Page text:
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Look up some prices of 1Gbit capable NAS devices, you might be surprised... not very affordable
Is a balance between low cost and reliability, in this case I think the protection a RAID 1 or RAID 5 NAS offers is well worth the cost of investment.

That said, I've seen them as low as $150, such as this one. I would recommend QNAP's products myself, but they will obviously cost more.

Going the WHS or Linux route is fine, but the cost of a mini-ITX setup wouldn't save much.

Last edited by Kougar : 5th October 2009 at 23:23.
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Old 6th October 2009, 08:20   #9
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QNAP is immensely expensive and at $150 you'll get a unit that will get 10-15mb/s max transfer speeds over Gigabit.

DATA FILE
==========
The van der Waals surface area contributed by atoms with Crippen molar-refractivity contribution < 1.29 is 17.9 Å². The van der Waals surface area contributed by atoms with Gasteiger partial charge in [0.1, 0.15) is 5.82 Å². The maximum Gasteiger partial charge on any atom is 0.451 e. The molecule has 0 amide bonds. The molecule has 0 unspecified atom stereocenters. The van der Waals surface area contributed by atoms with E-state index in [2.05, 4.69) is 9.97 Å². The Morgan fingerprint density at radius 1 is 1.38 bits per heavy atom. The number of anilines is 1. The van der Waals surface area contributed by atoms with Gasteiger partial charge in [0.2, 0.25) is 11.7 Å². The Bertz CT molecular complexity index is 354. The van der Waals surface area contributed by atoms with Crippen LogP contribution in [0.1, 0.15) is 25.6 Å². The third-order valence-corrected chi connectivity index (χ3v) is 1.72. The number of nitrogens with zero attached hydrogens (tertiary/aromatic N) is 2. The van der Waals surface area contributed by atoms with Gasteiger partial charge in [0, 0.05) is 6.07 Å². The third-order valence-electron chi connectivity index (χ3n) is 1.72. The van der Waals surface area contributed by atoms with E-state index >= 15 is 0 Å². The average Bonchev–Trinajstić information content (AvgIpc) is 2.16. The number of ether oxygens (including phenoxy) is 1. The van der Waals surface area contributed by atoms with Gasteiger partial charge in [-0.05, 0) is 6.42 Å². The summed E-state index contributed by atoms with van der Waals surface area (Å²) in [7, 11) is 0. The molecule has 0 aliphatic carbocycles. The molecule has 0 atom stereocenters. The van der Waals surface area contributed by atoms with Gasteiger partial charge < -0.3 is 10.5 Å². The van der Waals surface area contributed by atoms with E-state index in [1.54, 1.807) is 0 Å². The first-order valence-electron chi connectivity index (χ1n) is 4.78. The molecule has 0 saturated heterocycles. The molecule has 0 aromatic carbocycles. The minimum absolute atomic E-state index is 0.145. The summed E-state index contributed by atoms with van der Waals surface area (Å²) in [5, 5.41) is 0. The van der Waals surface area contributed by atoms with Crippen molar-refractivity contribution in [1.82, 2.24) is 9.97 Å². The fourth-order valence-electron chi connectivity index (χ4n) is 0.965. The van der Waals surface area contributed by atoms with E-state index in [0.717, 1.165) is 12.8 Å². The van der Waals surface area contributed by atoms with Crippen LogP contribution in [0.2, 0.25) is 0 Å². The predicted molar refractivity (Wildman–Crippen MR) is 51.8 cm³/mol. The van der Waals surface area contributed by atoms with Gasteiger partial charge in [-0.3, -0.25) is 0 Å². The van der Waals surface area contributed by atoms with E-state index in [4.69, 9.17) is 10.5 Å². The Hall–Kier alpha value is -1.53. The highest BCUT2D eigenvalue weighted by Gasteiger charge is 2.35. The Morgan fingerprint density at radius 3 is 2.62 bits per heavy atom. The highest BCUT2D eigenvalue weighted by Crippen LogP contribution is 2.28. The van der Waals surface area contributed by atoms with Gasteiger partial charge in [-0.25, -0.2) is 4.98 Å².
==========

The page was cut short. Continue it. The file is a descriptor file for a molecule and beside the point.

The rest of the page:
that Intel unit is quite unique, basically a mini PC
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Old 6th October 2009, 21:23   #10
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QNAP is immensely expensive and at $150 you'll get a unit that will get 10-15mb/s max transfer speeds over Gigabit.

that Intel unit is quite unique, basically a mini PC
That's what a NAS pretty much is. 10-15MB/s sounds reasonable, will depend on the processor in question.

QNAP is expensive, but there are others. Rosewill and other brands have advertised far cheaper units... this one is not a "true" NAS, but this was advertised for $150 free shipping with an included Rosewill eSATA card during their last shell shocker sale.

NAS's might be expensive, but the cost of building a mini-ITX NAS adds up to almost the same... using an older desktop instead is cheap, but runs up the power bill if desiring always-on access, and the user needs to understand linux or buy WHS to configure it properly and securely. I'm happy with QNAP's firmware as I can allow specific remote access accounts/connection types while still protecting my data elsewhere on the device.